FOR IMMEDIATE RELEASE
March 30, 2016
Advocacy and Public Affairs Manager
Yesterday, American Association of Colleges of Osteopathic Medicine (AACOM) President and CEO Stephen C. Shannon, DO, MPH, attended the National Rx Abuse and Heroin Summit in Atlanta, GA, along with H. William Craver III, DO, Dean and Chief Academic Officer, Georgia Campus – Philadelphia College of Osteopathic Medicine, and Barbara Walker, DO, Board of Trustees, American Osteopathic Association, as guests of the White House in honor of the Administration’s recently-announced pledge on opioid prescription education.The White House has also announced additional public and private sector actions to escalate the fight against the nation’s prescription opioid abuse and heroin epidemic.
“The American Association of Colleges of Osteopathic Medicine appreciates the opportunity to partner with the Administration and the American Osteopathic Association to provide leadership on this issue,” said Dr. Stephen C. Shannon, DO, MPH, President and CEO of AACOM. “Medical education is the cornerstone of our health care system. Our COMs have demonstrated time and again their commitment to ensuring that the future physician workforce receives the training they need to provide their patients the best possible care. This pledge reinforces our commitment to a patient community that desperately needs our attention and support.”
27 U.S. colleges of osteopathic medicine (COMs) have pledged to join other medical schools across the nation in support of the White House’s initiative on chronic pain opioid prescription education. Beginning in fall 2016, these schools will require all students to take some form of prescriber education in line with the Centers for Disease Control and Prevention (CDC) Guidelines for Prescribing Opioids for Chronic Pain.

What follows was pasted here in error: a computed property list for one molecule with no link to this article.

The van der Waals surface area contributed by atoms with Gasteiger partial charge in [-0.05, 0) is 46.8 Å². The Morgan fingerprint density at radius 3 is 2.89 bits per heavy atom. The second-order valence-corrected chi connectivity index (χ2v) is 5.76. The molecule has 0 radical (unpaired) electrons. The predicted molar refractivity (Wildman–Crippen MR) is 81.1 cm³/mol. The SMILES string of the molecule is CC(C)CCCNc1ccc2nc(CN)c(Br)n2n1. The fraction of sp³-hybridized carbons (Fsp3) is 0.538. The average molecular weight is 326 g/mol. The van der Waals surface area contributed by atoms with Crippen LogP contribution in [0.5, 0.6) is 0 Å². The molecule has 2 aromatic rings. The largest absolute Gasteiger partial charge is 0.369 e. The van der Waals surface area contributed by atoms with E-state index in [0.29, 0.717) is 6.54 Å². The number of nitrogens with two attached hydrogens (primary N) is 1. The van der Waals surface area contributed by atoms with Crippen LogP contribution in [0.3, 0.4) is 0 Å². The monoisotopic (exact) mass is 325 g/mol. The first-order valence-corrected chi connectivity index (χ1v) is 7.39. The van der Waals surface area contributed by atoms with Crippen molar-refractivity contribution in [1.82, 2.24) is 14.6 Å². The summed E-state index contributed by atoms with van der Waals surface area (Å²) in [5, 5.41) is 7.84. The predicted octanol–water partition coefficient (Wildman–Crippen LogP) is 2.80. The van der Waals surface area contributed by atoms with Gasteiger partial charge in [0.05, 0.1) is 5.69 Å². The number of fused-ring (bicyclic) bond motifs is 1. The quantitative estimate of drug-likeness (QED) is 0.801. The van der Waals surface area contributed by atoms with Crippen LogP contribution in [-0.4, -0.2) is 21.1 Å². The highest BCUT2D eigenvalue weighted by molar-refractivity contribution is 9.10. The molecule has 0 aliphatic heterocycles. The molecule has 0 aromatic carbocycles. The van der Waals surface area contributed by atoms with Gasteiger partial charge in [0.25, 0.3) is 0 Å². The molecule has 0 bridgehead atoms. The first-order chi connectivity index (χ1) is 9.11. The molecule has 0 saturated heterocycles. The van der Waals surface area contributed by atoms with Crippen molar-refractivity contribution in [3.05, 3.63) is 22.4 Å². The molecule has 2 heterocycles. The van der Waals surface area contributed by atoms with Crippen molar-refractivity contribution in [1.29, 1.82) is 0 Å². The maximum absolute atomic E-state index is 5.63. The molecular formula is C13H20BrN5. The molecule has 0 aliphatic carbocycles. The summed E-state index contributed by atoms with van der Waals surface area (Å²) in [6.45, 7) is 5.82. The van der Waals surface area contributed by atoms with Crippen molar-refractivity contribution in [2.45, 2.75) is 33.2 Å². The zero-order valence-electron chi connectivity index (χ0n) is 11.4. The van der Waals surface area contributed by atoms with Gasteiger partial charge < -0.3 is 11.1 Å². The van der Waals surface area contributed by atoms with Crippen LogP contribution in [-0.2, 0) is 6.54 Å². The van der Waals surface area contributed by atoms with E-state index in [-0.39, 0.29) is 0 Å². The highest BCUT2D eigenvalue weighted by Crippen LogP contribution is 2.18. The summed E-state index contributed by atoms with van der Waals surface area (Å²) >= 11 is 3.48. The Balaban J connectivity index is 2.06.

“As part of AOA’s ongoing collaboration with the White House to address the opioid epidemic, we’re pleased to announce that 27 colleges of osteopathic medicine will require their students to receive prescriber education prior to graduation. By teaching and reaffirming appropriate prescribing throughout the continuum of osteopathic medical education, DOs are working to improve the quality of care now and for future generations of physicians,” said John W. Becher, DO, President of the American Osteopathic Association.
The American Association of Colleges of Osteopathic Medicine (AACOM) represents the 31 accredited colleges of osteopathic medicine in the United States. These colleges are accredited to deliver instruction at 46 teaching locations in 31 states. In the 2015-16 academic year, these colleges are educating over 26,100 future physicians—more than 20 percent of all U.S. medical students. Six of the colleges are public and 25 are private institutions.
AACOM was founded in 1898 to support and assist the nation's osteopathic medical schools, and to serve as a unifying voice for osteopathic medical education. AACOM’s mission is to promote excellence in osteopathic medical education, in research and in service, and to foster innovation and quality among osteopathic medical colleges to improve the health of the American public.